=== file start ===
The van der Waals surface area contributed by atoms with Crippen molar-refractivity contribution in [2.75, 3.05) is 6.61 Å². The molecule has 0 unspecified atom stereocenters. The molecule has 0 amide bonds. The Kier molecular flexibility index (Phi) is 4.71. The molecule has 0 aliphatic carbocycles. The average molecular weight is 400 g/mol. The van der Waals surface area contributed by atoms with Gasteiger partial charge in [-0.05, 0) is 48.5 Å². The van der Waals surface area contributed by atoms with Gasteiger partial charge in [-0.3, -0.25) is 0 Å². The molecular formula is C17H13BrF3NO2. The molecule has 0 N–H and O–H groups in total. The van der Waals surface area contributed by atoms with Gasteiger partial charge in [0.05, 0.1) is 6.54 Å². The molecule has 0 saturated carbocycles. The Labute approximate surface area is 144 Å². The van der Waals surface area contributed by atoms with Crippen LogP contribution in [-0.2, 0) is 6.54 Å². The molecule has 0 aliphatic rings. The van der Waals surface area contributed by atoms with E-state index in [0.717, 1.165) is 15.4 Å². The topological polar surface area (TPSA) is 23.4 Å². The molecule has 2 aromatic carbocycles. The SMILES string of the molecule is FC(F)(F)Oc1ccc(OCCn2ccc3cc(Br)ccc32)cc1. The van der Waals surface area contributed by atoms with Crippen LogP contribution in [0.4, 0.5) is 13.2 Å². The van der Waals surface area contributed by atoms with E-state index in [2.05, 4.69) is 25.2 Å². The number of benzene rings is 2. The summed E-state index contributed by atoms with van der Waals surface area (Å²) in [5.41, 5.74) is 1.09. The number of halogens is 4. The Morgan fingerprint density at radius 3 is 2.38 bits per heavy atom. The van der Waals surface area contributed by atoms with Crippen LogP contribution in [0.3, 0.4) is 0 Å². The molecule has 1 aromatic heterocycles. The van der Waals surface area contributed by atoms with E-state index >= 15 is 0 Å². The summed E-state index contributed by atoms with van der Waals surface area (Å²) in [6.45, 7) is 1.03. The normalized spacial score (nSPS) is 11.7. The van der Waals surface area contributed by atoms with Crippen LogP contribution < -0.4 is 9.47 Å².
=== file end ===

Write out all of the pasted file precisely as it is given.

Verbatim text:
The van der Waals surface area contributed by atoms with Crippen molar-refractivity contribution in [2.75, 3.05) is 6.61 Å². The molecule has 0 unspecified atom stereocenters. The molecule has 0 amide bonds. The Kier molecular flexibility index (Phi) is 4.71. The molecule has 0 aliphatic carbocycles. The average molecular weight is 400 g/mol. The van der Waals surface area contributed by atoms with Gasteiger partial charge in [-0.05, 0) is 48.5 Å². The van der Waals surface area contributed by atoms with Gasteiger partial charge in [-0.3, -0.25) is 0 Å². The molecular formula is C17H13BrF3NO2. The molecule has 0 N–H and O–H groups in total. The van der Waals surface area contributed by atoms with Gasteiger partial charge in [0.05, 0.1) is 6.54 Å². The molecule has 0 saturated carbocycles. The Labute approximate surface area is 144 Å². The van der Waals surface area contributed by atoms with Crippen LogP contribution in [-0.2, 0) is 6.54 Å². The molecule has 0 aliphatic rings. The van der Waals surface area contributed by atoms with E-state index in [0.717, 1.165) is 15.4 Å². The topological polar surface area (TPSA) is 23.4 Å². The molecule has 2 aromatic carbocycles. The SMILES string of the molecule is FC(F)(F)Oc1ccc(OCCn2ccc3cc(Br)ccc32)cc1. The van der Waals surface area contributed by atoms with Crippen LogP contribution in [0.4, 0.5) is 13.2 Å². The van der Waals surface area contributed by atoms with E-state index in [2.05, 4.69) is 25.2 Å². The number of benzene rings is 2. The summed E-state index contributed by atoms with van der Waals surface area (Å²) in [5.41, 5.74) is 1.09. The number of halogens is 4. The Morgan fingerprint density at radius 3 is 2.38 bits per heavy atom. The van der Waals surface area contributed by atoms with Crippen LogP contribution in [0.3, 0.4) is 0 Å². The molecule has 1 aromatic heterocycles. The van der Waals surface area contributed by atoms with E-state index >= 15 is 0 Å². The summed E-state index contributed by atoms with van der Waals surface area (Å²) in [6.45, 7) is 1.03. The normalized spacial score (nSPS) is 11.7. The van der Waals surface area contributed by atoms with Crippen LogP contribution < -0.4 is 9.47 Å².